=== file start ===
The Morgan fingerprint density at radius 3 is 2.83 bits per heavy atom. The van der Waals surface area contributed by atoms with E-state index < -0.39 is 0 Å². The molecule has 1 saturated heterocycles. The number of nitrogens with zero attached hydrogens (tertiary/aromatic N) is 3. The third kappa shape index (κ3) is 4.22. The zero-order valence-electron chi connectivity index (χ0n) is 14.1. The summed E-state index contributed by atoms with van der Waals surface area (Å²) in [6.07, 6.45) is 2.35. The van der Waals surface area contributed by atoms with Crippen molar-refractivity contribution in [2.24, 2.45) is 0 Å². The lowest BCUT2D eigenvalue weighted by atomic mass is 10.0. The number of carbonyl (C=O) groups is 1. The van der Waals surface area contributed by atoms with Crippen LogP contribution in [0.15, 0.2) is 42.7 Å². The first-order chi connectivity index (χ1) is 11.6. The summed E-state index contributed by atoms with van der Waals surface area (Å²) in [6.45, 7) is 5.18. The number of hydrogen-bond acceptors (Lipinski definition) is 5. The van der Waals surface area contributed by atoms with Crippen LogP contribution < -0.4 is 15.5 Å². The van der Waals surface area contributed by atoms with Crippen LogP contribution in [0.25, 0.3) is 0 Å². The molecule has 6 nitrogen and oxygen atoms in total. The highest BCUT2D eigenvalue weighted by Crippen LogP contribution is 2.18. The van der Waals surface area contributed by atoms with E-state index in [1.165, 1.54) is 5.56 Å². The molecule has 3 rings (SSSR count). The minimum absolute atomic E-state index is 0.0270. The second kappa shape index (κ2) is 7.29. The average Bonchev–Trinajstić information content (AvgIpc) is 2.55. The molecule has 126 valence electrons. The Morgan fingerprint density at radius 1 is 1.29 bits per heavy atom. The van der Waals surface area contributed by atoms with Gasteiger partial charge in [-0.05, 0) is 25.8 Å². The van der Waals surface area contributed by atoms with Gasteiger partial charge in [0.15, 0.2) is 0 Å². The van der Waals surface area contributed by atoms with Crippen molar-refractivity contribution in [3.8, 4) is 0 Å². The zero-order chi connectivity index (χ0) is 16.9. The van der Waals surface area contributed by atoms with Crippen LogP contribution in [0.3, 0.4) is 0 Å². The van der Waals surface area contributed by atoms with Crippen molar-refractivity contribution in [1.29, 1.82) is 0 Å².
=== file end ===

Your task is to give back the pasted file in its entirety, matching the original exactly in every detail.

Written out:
The Morgan fingerprint density at radius 3 is 2.83 bits per heavy atom. The van der Waals surface area contributed by atoms with E-state index < -0.39 is 0 Å². The molecule has 1 saturated heterocycles. The number of nitrogens with zero attached hydrogens (tertiary/aromatic N) is 3. The third kappa shape index (κ3) is 4.22. The zero-order valence-electron chi connectivity index (χ0n) is 14.1. The summed E-state index contributed by atoms with van der Waals surface area (Å²) in [6.07, 6.45) is 2.35. The van der Waals surface area contributed by atoms with Crippen molar-refractivity contribution in [2.24, 2.45) is 0 Å². The lowest BCUT2D eigenvalue weighted by atomic mass is 10.0. The number of carbonyl (C=O) groups is 1. The van der Waals surface area contributed by atoms with Crippen LogP contribution in [0.15, 0.2) is 42.7 Å². The first-order chi connectivity index (χ1) is 11.6. The summed E-state index contributed by atoms with van der Waals surface area (Å²) in [6.45, 7) is 5.18. The number of hydrogen-bond acceptors (Lipinski definition) is 5. The van der Waals surface area contributed by atoms with Crippen LogP contribution < -0.4 is 15.5 Å². The van der Waals surface area contributed by atoms with Crippen LogP contribution in [0.25, 0.3) is 0 Å². The molecule has 6 nitrogen and oxygen atoms in total. The highest BCUT2D eigenvalue weighted by Crippen LogP contribution is 2.18. The van der Waals surface area contributed by atoms with E-state index in [1.165, 1.54) is 5.56 Å². The molecule has 3 rings (SSSR count). The minimum absolute atomic E-state index is 0.0270. The second kappa shape index (κ2) is 7.29. The average Bonchev–Trinajstić information content (AvgIpc) is 2.55. The molecule has 126 valence electrons. The Morgan fingerprint density at radius 1 is 1.29 bits per heavy atom. The van der Waals surface area contributed by atoms with Gasteiger partial charge in [-0.05, 0) is 25.8 Å². The van der Waals surface area contributed by atoms with Gasteiger partial charge in [0.15, 0.2) is 0 Å². The van der Waals surface area contributed by atoms with Crippen molar-refractivity contribution in [3.8, 4) is 0 Å². The zero-order chi connectivity index (χ0) is 16.9. The van der Waals surface area contributed by atoms with Crippen LogP contribution in [0.3, 0.4) is 0 Å². The van der Waals surface area contributed by atoms with Crippen molar-refractivity contribution in [1.29, 1.82) is 0 Å².